Chronic stress accelerates inflammation, which is the root of most chronic disease.  It has to be addressed, but how? I am trying to focus in on this, not only for my own sake, but for the sake of my whole family. I so feel the effects of years of stress — physically, mentally and spiritually. I feel it in my weary soul and I need relief.  Living with peace, living in the moment, experiencing JOY every day rather than feeling crushing anxiety that I am not doing enough — that’s what I long for.

I just finished a booked called ‘One Thousand Gifts,’ in which the author chooses to focus on thankfulness, even in the midst of chaos and grief. Her sister was killed when a farm vehicle crushed her. Cancer invaded her life. She is no stranger to pain and suffering. But she is making a daily, conscious choice to find what brings joy and what she can express thanks to the Creator for. She began a journal chronicling one thousand such small moments of joy and grace. She recounts that she began to have more joy due to this choice to view her world through a lens of gratitude.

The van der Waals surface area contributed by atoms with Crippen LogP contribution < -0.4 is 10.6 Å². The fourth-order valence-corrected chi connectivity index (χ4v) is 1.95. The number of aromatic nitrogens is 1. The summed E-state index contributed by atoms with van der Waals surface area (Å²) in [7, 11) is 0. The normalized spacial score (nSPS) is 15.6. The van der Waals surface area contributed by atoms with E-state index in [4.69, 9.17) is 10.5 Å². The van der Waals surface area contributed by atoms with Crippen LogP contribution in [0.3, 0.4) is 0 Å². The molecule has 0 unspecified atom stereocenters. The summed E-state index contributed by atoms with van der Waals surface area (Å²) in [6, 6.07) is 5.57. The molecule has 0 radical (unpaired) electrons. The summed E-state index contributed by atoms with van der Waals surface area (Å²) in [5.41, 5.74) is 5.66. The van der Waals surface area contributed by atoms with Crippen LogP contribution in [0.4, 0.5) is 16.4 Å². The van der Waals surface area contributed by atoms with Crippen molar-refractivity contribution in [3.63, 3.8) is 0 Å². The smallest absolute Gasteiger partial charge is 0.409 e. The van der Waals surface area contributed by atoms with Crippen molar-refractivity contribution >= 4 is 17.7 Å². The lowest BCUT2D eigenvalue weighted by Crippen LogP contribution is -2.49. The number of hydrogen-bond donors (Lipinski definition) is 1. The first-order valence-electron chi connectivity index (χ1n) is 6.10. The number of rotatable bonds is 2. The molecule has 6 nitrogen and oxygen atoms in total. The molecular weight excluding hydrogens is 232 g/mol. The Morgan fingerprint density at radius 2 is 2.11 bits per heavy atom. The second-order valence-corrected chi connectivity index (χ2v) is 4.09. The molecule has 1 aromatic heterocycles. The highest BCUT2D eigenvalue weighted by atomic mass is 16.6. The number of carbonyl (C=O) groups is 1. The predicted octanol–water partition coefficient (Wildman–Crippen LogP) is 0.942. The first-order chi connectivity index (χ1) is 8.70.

Inspired by this, I have begun my own gratitude journal of one thousand gifts:

  1. Dappled sunlight coming in through windows.
  2. Watching a thunderstorm on my screened-in porch.
  3. Watching episodes of The Office BEFORE Steve Carell left.

And so on. It seems so simple. It certainly can’t hurt, can it?

I would love to hear your secrets for accomplishing what sometimes seems elusive. I had it once, I was a pretty footloose and fancy free gal… how about you, Thinking Moms?